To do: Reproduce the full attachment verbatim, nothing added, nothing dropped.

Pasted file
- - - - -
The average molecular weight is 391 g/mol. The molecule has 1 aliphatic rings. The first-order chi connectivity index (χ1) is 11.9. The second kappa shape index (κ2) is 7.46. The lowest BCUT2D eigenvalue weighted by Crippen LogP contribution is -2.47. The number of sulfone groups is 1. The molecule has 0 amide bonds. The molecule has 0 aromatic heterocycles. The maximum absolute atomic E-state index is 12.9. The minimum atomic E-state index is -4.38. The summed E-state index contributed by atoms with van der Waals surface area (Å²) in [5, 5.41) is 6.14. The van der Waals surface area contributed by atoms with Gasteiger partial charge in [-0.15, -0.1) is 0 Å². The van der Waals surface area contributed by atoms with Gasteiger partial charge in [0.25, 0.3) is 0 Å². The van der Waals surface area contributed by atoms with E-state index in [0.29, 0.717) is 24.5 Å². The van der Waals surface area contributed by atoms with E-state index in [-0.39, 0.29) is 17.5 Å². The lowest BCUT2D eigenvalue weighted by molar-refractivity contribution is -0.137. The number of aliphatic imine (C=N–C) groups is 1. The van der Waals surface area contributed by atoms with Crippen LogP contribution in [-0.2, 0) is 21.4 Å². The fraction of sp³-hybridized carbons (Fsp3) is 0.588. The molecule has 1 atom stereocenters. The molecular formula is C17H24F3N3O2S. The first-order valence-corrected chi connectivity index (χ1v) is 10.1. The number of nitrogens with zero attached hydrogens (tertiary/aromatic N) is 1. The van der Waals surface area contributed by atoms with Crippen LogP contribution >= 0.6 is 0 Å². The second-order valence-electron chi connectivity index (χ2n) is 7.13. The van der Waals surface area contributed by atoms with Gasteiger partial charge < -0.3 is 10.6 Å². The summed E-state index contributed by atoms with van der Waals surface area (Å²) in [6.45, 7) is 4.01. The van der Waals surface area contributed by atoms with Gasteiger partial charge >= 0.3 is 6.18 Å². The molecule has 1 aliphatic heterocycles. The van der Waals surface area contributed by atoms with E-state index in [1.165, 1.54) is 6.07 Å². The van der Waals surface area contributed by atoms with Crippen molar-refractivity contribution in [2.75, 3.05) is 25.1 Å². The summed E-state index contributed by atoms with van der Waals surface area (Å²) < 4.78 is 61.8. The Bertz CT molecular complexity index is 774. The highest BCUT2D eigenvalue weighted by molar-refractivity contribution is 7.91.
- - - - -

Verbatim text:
The average molecular weight is 391 g/mol. The molecule has 1 aliphatic rings. The first-order chi connectivity index (χ1) is 11.9. The second kappa shape index (κ2) is 7.46. The lowest BCUT2D eigenvalue weighted by Crippen LogP contribution is -2.47. The number of sulfone groups is 1. The molecule has 0 amide bonds. The molecule has 0 aromatic heterocycles. The maximum absolute atomic E-state index is 12.9. The minimum atomic E-state index is -4.38. The summed E-state index contributed by atoms with van der Waals surface area (Å²) in [5, 5.41) is 6.14. The van der Waals surface area contributed by atoms with Gasteiger partial charge in [-0.15, -0.1) is 0 Å². The van der Waals surface area contributed by atoms with Gasteiger partial charge in [0.25, 0.3) is 0 Å². The van der Waals surface area contributed by atoms with E-state index in [0.29, 0.717) is 24.5 Å². The van der Waals surface area contributed by atoms with E-state index in [-0.39, 0.29) is 17.5 Å². The lowest BCUT2D eigenvalue weighted by molar-refractivity contribution is -0.137. The number of aliphatic imine (C=N–C) groups is 1. The van der Waals surface area contributed by atoms with Crippen LogP contribution in [-0.2, 0) is 21.4 Å². The fraction of sp³-hybridized carbons (Fsp3) is 0.588. The molecule has 1 atom stereocenters. The molecular formula is C17H24F3N3O2S. The first-order valence-corrected chi connectivity index (χ1v) is 10.1. The number of nitrogens with zero attached hydrogens (tertiary/aromatic N) is 1. The van der Waals surface area contributed by atoms with Crippen LogP contribution >= 0.6 is 0 Å². The second-order valence-electron chi connectivity index (χ2n) is 7.13. The van der Waals surface area contributed by atoms with Gasteiger partial charge < -0.3 is 10.6 Å². The summed E-state index contributed by atoms with van der Waals surface area (Å²) in [6.45, 7) is 4.01. The van der Waals surface area contributed by atoms with Gasteiger partial charge >= 0.3 is 6.18 Å². The molecule has 1 aliphatic heterocycles. The van der Waals surface area contributed by atoms with E-state index in [1.165, 1.54) is 6.07 Å². The van der Waals surface area contributed by atoms with Crippen molar-refractivity contribution in [2.75, 3.05) is 25.1 Å². The summed E-state index contributed by atoms with van der Waals surface area (Å²) < 4.78 is 61.8. The Bertz CT molecular complexity index is 774. The highest BCUT2D eigenvalue weighted by molar-refractivity contribution is 7.91.